an Irish tale from the retelling by Tomie De Paola
In olden times, when Ireland’s glens and woods were still filled with fairies and leprechauns, giants, too, lived on that fair Emerald Isle. One of the finest of those big folk was Fin M’Coul, who was wed to the lovely great lass, Oonagh. They made their home on top of Knockmany Hill.
Now, as any good giant, Fin M’Coul had his work to do, so he was often away from home. Lovely Oonagh didn’t seem to mind, for there was plenty to keep her own hand busy. Spinning, knitting, and even giving a pretty touch to their great house. Life was very pleasant indeed.
One morning, when Fin M’Coul was busy working with his kin, building a causeway to Scotland, the word came that Cucullin was coming. Cucullin was a giant too, and without a doubt the strongest in that part of the world. When he walked, the very earth trembled, and with one blow of his fist he had flattened a thunderbolt so it looked like a pancake. He was so proud of that feat that he kept the thunderbolt in his pocket to show all just how strong he was.
Every giant in Ireland had been given a good beating by Cucullin. Every giant, that is, except Fin M’Coul. And, Cucullin swore by the green that he would never rest, day or night, winter or summer, until Fin M’Coul was added to his list.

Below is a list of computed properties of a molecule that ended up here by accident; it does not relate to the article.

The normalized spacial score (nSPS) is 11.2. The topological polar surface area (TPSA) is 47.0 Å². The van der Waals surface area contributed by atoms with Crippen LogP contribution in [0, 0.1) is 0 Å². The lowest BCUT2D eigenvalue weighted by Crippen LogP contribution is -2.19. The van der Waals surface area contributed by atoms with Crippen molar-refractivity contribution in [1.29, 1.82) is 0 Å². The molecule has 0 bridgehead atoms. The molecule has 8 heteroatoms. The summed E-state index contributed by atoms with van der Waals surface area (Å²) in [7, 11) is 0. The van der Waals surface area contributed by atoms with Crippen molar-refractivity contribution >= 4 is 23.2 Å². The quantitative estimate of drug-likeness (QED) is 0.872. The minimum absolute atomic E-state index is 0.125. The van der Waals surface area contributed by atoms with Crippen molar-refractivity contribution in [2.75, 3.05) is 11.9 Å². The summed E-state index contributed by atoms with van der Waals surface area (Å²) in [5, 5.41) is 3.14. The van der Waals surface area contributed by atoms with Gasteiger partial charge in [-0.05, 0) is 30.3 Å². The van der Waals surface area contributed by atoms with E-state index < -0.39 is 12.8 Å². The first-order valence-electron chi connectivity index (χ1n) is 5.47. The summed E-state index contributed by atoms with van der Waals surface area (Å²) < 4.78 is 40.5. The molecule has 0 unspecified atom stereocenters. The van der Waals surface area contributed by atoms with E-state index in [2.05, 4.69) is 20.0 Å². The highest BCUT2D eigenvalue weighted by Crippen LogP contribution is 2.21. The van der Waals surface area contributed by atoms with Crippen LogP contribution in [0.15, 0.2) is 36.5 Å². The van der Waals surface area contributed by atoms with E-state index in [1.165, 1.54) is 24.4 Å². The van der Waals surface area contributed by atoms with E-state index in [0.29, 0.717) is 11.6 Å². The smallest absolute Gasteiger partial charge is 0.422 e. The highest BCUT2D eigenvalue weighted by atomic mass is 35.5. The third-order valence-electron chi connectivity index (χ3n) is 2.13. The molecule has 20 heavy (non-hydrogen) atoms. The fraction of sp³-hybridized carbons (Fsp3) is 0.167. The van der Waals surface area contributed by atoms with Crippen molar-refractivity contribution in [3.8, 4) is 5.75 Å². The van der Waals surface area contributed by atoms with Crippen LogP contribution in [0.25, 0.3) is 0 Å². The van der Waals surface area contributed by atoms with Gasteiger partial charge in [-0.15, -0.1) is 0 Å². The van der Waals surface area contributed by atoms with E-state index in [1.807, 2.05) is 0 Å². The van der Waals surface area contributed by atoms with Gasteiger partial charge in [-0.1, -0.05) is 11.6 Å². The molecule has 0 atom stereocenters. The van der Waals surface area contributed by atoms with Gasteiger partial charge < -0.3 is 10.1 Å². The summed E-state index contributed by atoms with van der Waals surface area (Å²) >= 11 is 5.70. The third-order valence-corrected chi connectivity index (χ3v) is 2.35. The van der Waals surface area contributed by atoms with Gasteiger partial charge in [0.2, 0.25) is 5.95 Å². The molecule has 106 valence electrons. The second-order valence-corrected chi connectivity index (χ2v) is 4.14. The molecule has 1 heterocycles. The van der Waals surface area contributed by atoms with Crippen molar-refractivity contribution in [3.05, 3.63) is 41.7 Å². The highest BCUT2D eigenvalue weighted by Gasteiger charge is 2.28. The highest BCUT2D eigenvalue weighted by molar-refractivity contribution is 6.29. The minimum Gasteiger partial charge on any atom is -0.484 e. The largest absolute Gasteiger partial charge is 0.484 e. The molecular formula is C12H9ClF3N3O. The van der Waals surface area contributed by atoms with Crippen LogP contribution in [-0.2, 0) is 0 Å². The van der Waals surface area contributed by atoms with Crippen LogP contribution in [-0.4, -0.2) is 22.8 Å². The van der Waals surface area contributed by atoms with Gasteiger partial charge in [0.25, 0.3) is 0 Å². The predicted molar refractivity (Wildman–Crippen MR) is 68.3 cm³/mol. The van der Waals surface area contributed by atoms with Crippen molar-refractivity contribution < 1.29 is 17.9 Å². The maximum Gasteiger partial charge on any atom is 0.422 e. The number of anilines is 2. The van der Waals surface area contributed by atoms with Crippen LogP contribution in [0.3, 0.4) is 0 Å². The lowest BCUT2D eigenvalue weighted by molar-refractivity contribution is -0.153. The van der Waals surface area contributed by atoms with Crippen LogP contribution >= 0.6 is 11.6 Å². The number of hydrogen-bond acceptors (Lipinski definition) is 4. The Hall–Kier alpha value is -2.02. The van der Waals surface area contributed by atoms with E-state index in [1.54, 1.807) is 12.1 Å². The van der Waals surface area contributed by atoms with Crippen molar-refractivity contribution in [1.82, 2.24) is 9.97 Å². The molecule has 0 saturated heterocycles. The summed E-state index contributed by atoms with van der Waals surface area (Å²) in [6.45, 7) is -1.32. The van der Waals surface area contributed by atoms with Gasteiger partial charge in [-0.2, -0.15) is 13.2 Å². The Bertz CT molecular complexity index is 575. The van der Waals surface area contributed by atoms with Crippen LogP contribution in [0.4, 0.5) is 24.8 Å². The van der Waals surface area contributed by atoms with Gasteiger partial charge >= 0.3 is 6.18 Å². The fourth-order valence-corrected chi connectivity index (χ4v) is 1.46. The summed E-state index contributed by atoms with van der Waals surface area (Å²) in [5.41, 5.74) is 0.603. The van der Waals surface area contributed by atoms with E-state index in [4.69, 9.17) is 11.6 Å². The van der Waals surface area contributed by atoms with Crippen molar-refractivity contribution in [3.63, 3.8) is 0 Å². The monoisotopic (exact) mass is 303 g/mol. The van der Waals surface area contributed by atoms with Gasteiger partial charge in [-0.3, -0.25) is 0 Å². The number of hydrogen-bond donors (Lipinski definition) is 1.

So far, Fin had been smart enough. He kept moving about whenever he heard that Cucullin was in the neighborhood. But this time, Cucullin was sure to get him. So Fin left the causeway and sped off for Knockmany Hill, his house, and his darling Oonagh.
“Fin, m’love,” said Oonagh greeting him at the door, “what brings you home so early from your work?”
“The chance to get a sight of you, my sweet thing,” said Fin. Since he was as honest as the summer day is long, he added, “And to keep out of the way of Cucullin. He’s after me!”
Oonagh soothed her husband. She brought him his slippers and lit a pipe for him. She stirred up the peat fire so it would be cozy. Then she set down a huge mug of stout and cut a gigantic slab of soda bread for her dearie.
“Fin, husband of mine, enough is enough,” said Oonagh as gently as she could. “For years, you’ve been hikin’ around from one place to another to avoid this Cucullin. Why, you even built our house high on the windiest of hills so you’d be able to spy him comin’. You’ll not get a moment’s rest until you stand fast and face him.”